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Ogdensburg school administration reshuffles as assistant superintendent retires

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At the end of this school year, Assistant Superintendent David J. Valois will retire, and the district is not going to hire a replacement.

Mr. Valois’s retirement has enabled the school to save an estimated $137,000 in next year’s budget, according to Superintendent Timothy M. Vernsey.

Of that, $119,119 is Mr. Valois’s salary. Mr. Vernsey declined to specify where the remaining $17,881 in savings will come from, saying only that it will result from the realignment of administrative duties.

Mr. Vernsey said the district is looking at “administrative reorganization” as a way to save money in an era of limited state education funding.

“We’re definitely looking at moving some people around,” Mr. Vernsey said.

He said the district is not considering laying off any members of the administration.

“Just reorganizing and shifting responsibilities,” he said.

At this stage, the plans have not been finalized and details are unavailable.

Mr. Vernsey said he expects to have a finalized plan ready to release to the public no later than May 1.

But Board of Education President Frederick P. Bean said the plan is to make the administration “more efficient.”

“We won’t have an assistant superintendent anymore,” Mr. Bean said. “That’s gone. The question of how you restructure that and how you break up those duties is up in the air.”

The assistant superintendent is responsible for overseeing the special education program, helping Mr. Vernsey discipline students and filling in whenever Mr. Vernsey is away.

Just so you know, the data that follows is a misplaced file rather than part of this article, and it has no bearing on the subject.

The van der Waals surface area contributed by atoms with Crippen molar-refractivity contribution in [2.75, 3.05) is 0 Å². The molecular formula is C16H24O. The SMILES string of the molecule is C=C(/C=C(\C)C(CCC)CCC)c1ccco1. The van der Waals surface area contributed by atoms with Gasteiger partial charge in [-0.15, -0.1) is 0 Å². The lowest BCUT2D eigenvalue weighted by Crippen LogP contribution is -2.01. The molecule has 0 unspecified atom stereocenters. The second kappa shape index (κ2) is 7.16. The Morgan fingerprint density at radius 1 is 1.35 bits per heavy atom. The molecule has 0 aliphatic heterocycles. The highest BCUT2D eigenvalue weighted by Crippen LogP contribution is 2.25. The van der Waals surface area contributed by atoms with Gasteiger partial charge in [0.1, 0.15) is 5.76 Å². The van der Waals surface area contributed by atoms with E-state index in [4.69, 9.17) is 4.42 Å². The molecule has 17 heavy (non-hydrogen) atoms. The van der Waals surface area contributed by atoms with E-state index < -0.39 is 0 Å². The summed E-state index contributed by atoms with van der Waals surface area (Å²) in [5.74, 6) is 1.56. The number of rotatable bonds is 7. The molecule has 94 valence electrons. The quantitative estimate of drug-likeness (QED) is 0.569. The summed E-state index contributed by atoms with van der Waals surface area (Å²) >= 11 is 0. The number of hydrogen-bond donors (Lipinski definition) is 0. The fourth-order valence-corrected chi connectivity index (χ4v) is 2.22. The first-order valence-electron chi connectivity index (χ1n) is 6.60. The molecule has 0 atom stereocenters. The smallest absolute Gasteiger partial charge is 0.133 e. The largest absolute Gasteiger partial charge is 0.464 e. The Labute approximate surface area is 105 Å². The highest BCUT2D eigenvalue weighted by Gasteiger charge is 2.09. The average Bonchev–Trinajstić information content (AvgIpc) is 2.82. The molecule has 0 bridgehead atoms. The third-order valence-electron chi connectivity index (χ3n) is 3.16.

Mr. Bean said the district is considering how to dole out the duties of the assistant superintendent to other administrators.

“What we’re concerned about is the savings being there and the job getting done effectively and efficiently,” Mr. Bean said.

To accomplish that, Mr. Bean said another position will likely be eliminated, although the person will be retained in another capacity.

He would not disclose what position is being considered, although it is in the administration.

“Some titles are going to change,” Mr. Bean said. “It’s a matter of who’s going to do what and who’s going to be where. There have been about half a dozen different versions [of the reorganization plan]. The main part is finding someone to run special education.”

So far, Mr. Bean said, some administrators may have to work more hours during the summer to pick up some of Mr. Valois’s duties.

While any additional work will include a corresponding pay increase for those administrators, a savings will still be maintained, Mr. Bean said. He said the savings from cutting the assistant superintendent position in addition to the roughly $150,000 saved by closing Sherman Elementary School a year early will go a long way to saving the quality of education in the district.

“We’re looking at every possible avenue to save jobs, keep programs and cut costs,” Mr. Bean said.

“We’ve scaled way back, we’ve cut, we’ve become far more efficient,” Mr. Bean said.

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